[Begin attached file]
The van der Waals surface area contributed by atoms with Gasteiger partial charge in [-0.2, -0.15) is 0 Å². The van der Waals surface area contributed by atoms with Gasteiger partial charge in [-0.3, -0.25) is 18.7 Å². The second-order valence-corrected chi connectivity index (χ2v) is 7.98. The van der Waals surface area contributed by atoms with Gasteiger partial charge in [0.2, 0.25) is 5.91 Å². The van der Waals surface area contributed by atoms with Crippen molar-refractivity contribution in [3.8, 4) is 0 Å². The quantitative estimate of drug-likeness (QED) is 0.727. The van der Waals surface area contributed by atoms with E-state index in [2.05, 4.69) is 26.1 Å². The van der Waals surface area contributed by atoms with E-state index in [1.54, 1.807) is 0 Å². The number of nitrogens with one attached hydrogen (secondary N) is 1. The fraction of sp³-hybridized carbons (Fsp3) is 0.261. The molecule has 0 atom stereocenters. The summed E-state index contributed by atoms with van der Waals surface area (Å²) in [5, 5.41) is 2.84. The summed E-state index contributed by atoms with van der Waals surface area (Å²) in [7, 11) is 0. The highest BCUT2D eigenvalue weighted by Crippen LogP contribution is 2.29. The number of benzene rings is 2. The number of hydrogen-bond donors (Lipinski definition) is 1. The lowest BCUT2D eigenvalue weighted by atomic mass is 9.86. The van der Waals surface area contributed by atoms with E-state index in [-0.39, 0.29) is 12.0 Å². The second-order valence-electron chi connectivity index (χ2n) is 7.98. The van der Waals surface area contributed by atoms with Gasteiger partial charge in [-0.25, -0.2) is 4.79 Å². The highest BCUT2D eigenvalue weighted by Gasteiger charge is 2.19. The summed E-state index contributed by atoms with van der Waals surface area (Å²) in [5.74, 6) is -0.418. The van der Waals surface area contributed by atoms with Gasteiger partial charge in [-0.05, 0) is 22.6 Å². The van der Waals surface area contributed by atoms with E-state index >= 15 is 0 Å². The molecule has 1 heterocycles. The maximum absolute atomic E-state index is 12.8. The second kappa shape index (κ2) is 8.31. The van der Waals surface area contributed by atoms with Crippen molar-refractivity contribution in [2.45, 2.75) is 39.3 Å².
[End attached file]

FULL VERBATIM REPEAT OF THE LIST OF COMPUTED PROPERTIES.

The van der Waals surface area contributed by atoms with Gasteiger partial charge in [-0.2, -0.15) is 0 Å². The van der Waals surface area contributed by atoms with Gasteiger partial charge in [-0.3, -0.25) is 18.7 Å². The second-order valence-corrected chi connectivity index (χ2v) is 7.98. The van der Waals surface area contributed by atoms with Gasteiger partial charge in [0.2, 0.25) is 5.91 Å². The van der Waals surface area contributed by atoms with Crippen molar-refractivity contribution in [3.8, 4) is 0 Å². The quantitative estimate of drug-likeness (QED) is 0.727. The van der Waals surface area contributed by atoms with E-state index in [2.05, 4.69) is 26.1 Å². The van der Waals surface area contributed by atoms with E-state index in [1.54, 1.807) is 0 Å². The number of nitrogens with one attached hydrogen (secondary N) is 1. The fraction of sp³-hybridized carbons (Fsp3) is 0.261. The molecule has 0 atom stereocenters. The summed E-state index contributed by atoms with van der Waals surface area (Å²) in [5, 5.41) is 2.84. The summed E-state index contributed by atoms with van der Waals surface area (Å²) in [7, 11) is 0. The highest BCUT2D eigenvalue weighted by Crippen LogP contribution is 2.29. The number of benzene rings is 2. The number of hydrogen-bond donors (Lipinski definition) is 1. The lowest BCUT2D eigenvalue weighted by atomic mass is 9.86. The van der Waals surface area contributed by atoms with E-state index in [-0.39, 0.29) is 12.0 Å². The second-order valence-electron chi connectivity index (χ2n) is 7.98. The van der Waals surface area contributed by atoms with Gasteiger partial charge in [-0.25, -0.2) is 4.79 Å². The highest BCUT2D eigenvalue weighted by Gasteiger charge is 2.19. The summed E-state index contributed by atoms with van der Waals surface area (Å²) in [5.74, 6) is -0.418. The van der Waals surface area contributed by atoms with Gasteiger partial charge in [-0.05, 0) is 22.6 Å². The van der Waals surface area contributed by atoms with E-state index >= 15 is 0 Å². The molecule has 1 heterocycles. The maximum absolute atomic E-state index is 12.8. The second kappa shape index (κ2) is 8.31. The van der Waals surface area contributed by atoms with Crippen molar-refractivity contribution in [2.45, 2.75) is 39.3 Å².